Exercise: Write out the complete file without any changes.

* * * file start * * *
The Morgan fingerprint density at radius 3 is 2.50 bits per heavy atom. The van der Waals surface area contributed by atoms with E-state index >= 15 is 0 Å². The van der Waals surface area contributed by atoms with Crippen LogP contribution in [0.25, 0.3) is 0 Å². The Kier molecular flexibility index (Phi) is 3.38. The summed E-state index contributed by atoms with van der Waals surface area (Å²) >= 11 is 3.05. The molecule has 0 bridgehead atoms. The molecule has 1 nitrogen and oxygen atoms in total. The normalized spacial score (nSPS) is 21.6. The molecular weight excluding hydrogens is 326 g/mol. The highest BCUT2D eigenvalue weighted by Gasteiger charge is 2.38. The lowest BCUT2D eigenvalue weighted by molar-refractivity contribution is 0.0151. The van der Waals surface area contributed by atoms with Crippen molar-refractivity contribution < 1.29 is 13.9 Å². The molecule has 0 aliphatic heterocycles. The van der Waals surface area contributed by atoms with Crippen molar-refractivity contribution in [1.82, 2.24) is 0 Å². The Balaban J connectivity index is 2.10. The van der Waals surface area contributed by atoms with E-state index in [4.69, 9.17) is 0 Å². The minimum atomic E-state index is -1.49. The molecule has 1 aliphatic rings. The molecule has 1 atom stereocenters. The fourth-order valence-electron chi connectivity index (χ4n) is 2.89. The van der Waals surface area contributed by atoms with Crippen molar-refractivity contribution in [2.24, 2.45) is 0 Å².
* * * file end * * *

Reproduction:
The Morgan fingerprint density at radius 3 is 2.50 bits per heavy atom. The van der Waals surface area contributed by atoms with E-state index >= 15 is 0 Å². The van der Waals surface area contributed by atoms with Crippen LogP contribution in [0.25, 0.3) is 0 Å². The Kier molecular flexibility index (Phi) is 3.38. The summed E-state index contributed by atoms with van der Waals surface area (Å²) >= 11 is 3.05. The molecule has 0 bridgehead atoms. The molecule has 1 nitrogen and oxygen atoms in total. The normalized spacial score (nSPS) is 21.6. The molecular weight excluding hydrogens is 326 g/mol. The highest BCUT2D eigenvalue weighted by Gasteiger charge is 2.38. The lowest BCUT2D eigenvalue weighted by molar-refractivity contribution is 0.0151. The van der Waals surface area contributed by atoms with Crippen molar-refractivity contribution < 1.29 is 13.9 Å². The molecule has 0 aliphatic heterocycles. The van der Waals surface area contributed by atoms with Crippen molar-refractivity contribution in [1.82, 2.24) is 0 Å². The Balaban J connectivity index is 2.10. The van der Waals surface area contributed by atoms with E-state index in [4.69, 9.17) is 0 Å². The minimum atomic E-state index is -1.49. The molecule has 1 aliphatic rings. The molecule has 1 atom stereocenters. The fourth-order valence-electron chi connectivity index (χ4n) is 2.89. The van der Waals surface area contributed by atoms with Crippen molar-refractivity contribution in [2.24, 2.45) is 0 Å².